Having broken through at the age of 25 with impressive times at both 5,000 and 10,000m in 1939, Heino received a bullet wound in the leg during the so-called "Winter War" between Finland and Russia at the end of that year. But he made a good enough recovery to return, both to the Russian front and to a rigorous training routine, often running with a pistol fixed to his belt in dangerous territory.
He won his first domestic championship medal in 1942 and two years later in Helsinki broke the 10,000m world record for the first time, taking the six-mile record in the same race and becoming a hero for a nation desperate to turn its attention away from the depression of the war.
Heino was born in Iitti, a picturesque village just a few miles from the border with the old Soviet Union, and grew up in the nearby town of Karhula. He became a member of the Karhula athletics club, but it took Heino many years of exercise to get rid of the stiffness in his muscles caused by the extremely physical nature of his work at the local sawmill.
Immediately after the war, at the European Championships in Oslo, Heino won gold in the 10,000m and finished fifth in the 5,000m, just ahead of a young Czech named Emile Zatopek who was beginning to make his mark on the world stage. The pair, who became lifelong friends, met again several times over the course of the next three years, Zatopek's astonishingly laboured action contrasting sharply with the unusually fluent and graceful running style of Heino.
In 1947, coached temporarily by Paavo Nurmi, the most famous of the "Flying Finns", Heino won the British AAA title over six miles, but a combination of foot and stomach problems led to him dropping out of the Olympic 10,000m final in London the following year. Heino's "failure" was not well received by a fickle Finnish public, and he became the object of a considerable hate-mail campaign.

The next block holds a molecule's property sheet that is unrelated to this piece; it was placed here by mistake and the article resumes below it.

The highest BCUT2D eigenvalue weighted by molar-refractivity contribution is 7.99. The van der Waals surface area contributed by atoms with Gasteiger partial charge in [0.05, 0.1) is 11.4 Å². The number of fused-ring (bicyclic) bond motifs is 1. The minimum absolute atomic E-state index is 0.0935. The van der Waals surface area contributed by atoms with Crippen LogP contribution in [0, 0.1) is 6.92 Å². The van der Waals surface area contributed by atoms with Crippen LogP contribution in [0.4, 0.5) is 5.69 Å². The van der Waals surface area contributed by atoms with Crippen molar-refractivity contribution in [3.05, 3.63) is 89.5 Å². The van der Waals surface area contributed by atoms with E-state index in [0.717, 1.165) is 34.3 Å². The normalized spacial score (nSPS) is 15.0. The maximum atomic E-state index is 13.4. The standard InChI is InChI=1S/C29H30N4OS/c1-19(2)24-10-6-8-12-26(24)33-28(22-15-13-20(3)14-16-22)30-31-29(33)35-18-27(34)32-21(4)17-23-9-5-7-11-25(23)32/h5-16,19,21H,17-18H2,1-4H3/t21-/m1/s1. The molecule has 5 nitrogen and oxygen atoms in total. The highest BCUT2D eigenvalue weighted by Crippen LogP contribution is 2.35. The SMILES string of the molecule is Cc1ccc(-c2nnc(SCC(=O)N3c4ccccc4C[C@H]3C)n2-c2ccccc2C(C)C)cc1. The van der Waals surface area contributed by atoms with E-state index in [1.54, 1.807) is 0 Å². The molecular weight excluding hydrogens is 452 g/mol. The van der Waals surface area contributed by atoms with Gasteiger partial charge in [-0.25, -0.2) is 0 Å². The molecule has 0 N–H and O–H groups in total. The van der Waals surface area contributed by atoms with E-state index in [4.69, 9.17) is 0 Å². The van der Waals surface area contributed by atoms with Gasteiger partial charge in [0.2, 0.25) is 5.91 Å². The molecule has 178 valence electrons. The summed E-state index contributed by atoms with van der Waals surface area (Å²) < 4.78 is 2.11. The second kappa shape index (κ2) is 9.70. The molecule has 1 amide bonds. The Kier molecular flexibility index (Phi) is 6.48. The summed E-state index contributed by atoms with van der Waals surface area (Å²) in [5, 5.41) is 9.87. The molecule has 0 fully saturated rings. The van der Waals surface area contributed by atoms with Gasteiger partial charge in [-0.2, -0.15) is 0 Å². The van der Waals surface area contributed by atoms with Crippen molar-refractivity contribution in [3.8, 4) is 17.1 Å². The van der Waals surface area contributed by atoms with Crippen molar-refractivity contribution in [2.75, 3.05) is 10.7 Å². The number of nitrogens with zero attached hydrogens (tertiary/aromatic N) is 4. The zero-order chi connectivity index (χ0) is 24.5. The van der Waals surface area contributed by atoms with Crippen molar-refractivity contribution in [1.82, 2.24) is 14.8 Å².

Determined not to go out on such a low note, Heino was gearing himself up that winter for one last assault on his 10,000m world record when his wife died suddenly, leaving Heino and their four children behind. Despite this, and despite Zatopek taking his world record the following June, Heino recaptured it on 1 September 1949, five years after setting his first world record.
His time of 29min 27.2sec fell to Zatopek again a month later but stood as a Finnish record for 10 years, by which time Heino had become chairman of the Karhula club. His latter years were spent coaching young athletes, who rarely failed to disappoint him through their unwillingness to make the kind of sacrifices Heino himself had made to his sport.
Viljo Akseli Heino, athlete: born Iitti, Finland 1 March 1914; twice married twice (four children); died Tampere, Finland 15 September 1998.Reuse content